Pool and water safety may not be topics that one might initially expect to come up under the subject of pediatric radiology. However, drownings are something we encounter all too frequently, especially in the summer months. The CDC quotes drownings as the leading cause of injury death in children aged 1-4 years. As pediatric radiologists, our first encounter with a drowning victim occurs when they receive a head CT and chest x-ray as their first imaging studies in an attempt to estimate the level of damage to the brain and lungs, respectively. And while there is no shortage of heartbreak in the care of children, perhaps the most devastating cases are those in which a serious injury or death of a child occurs in what are often preventable circumstances.
While most people with a home pool understand the basic importance of a fence around the pool, many are unaware of the inadequacy of the standard fence to prevent access by children. All it takes is a simple Google search to produce countless videos of toddlers easily scaling a standard pool fence. Life-saver fences or a similar style are much more difficult to climb over, due their design, and while not particularly known for their aesthetics, they are a relatively easy and inexpensive addition that can quickly be removed by the home owner if necessary.
Similarly, not all gates are created equal. There are numerous stories of drowning or near-drowning events occurring when someone (parent, visitor, landscaper, or pool servicer) leaves the gate open. A self-closing, self-latching magnetic gate with or without a gate alarm can be added to greatly reduce the risk of this occurring. Additionally, automatic pool covers with keycode access can be added so that the pool stays covered at all times when not in use, though these can be extremely expensive. These steps, in combination with high door locks added out of reach to all children on all doors in the home with or without simple door alarms adds an additional 3-6 layers of safety protection. Additional pool surface and wristband alarms are available as well.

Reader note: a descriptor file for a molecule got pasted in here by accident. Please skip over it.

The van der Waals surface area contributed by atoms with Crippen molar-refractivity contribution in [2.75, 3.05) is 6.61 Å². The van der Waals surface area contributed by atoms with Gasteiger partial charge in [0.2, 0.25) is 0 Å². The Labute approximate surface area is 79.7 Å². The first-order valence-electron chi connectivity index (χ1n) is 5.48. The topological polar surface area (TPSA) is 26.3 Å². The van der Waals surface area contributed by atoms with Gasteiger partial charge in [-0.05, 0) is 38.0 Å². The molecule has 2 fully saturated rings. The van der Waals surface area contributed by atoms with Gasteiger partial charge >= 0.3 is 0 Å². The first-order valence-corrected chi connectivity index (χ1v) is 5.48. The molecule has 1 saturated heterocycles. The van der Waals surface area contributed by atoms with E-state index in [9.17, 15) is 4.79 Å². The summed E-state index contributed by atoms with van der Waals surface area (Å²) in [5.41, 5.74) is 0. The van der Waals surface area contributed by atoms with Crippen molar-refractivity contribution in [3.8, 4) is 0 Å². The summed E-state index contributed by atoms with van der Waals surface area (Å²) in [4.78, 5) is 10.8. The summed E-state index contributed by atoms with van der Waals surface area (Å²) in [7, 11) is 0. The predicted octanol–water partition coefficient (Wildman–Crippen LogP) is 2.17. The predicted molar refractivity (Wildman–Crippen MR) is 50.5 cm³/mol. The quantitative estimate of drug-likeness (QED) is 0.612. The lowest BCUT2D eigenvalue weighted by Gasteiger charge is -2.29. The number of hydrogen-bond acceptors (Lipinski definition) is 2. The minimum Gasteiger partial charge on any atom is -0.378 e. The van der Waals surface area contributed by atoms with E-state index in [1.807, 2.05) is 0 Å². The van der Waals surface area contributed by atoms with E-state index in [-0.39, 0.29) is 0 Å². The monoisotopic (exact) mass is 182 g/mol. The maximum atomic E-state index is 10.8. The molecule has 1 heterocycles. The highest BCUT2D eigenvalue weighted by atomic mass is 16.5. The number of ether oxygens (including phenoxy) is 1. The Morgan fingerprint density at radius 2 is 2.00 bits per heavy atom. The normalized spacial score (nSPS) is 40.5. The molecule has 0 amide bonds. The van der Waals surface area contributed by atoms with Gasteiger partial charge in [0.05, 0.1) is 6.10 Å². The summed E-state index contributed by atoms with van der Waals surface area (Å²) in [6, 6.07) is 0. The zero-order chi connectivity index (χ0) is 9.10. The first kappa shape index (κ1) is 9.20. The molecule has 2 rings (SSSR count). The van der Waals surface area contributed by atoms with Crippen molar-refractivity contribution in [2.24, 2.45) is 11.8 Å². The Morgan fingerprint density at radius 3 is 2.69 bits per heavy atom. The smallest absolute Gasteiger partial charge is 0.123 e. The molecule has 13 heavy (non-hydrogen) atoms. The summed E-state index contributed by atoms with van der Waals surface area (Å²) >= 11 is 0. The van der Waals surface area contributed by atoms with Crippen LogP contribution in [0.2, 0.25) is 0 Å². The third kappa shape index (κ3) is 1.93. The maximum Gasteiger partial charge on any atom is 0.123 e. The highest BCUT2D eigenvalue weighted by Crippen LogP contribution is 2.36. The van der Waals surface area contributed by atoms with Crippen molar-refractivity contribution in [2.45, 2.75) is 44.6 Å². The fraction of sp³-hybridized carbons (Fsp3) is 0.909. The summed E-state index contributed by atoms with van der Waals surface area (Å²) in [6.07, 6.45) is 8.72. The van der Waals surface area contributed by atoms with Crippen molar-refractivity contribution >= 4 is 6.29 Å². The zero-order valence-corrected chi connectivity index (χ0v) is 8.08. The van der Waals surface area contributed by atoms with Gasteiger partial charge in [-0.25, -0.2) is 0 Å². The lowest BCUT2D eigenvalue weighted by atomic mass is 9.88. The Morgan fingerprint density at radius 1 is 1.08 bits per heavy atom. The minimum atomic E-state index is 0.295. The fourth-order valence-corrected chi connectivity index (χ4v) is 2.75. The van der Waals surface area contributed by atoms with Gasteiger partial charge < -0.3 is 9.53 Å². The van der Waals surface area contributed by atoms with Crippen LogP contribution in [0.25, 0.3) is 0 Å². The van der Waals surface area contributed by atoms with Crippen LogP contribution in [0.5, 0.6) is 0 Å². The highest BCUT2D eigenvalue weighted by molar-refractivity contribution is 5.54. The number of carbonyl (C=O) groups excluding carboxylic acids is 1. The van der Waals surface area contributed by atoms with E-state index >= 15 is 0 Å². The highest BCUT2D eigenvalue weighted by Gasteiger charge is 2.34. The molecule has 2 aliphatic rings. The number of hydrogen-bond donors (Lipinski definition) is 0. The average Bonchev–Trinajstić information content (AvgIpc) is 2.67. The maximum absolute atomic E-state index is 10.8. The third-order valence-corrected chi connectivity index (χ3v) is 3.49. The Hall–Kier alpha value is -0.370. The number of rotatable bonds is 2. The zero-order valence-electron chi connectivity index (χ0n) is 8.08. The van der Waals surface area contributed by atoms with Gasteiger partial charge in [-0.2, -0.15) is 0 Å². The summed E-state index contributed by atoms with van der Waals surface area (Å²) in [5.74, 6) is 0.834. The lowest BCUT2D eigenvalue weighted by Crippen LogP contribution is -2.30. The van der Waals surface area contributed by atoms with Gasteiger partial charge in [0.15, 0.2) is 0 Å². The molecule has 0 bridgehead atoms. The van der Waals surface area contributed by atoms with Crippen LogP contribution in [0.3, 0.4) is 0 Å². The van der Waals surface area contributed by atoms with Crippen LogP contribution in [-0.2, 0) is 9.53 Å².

Lastly and perhaps the most important layer of protection is early and regular swimming lessons by trained and certified professionals. Many kids “swimming schools” may not be teaching them the skills necessary for survival in the event of an accident, so it is important to check the credentials and certification of anyone teaching your child how to swim. ISR stands for “Infant Swimming Resource” and can teach children as young as 6 months floating and/or swimming survival skills prior to traditional stroke lessons.
When discussing accident causation in healthcare and other fields, the “Swiss cheese” model is often used as a principle behind layered security, and this can be applied to safety in the home as well, including pool safety. The more layers, the better. As a pediatric radiologist, pool owner, and mother of three small children, I have developed a passion for pool safety and education. It is horrifying to see just how quickly and easily two or three layers can fail, and drownings occur in a matter of seconds to minutes. Please keep these steps in mind and help to ensure the safety of your children or grandchildren when they’re living in or visiting homes with pools.
Dr. Hollie West-Rattan, author; Glenn Miñano, BFA, editor; Meredith Towbin, copy editor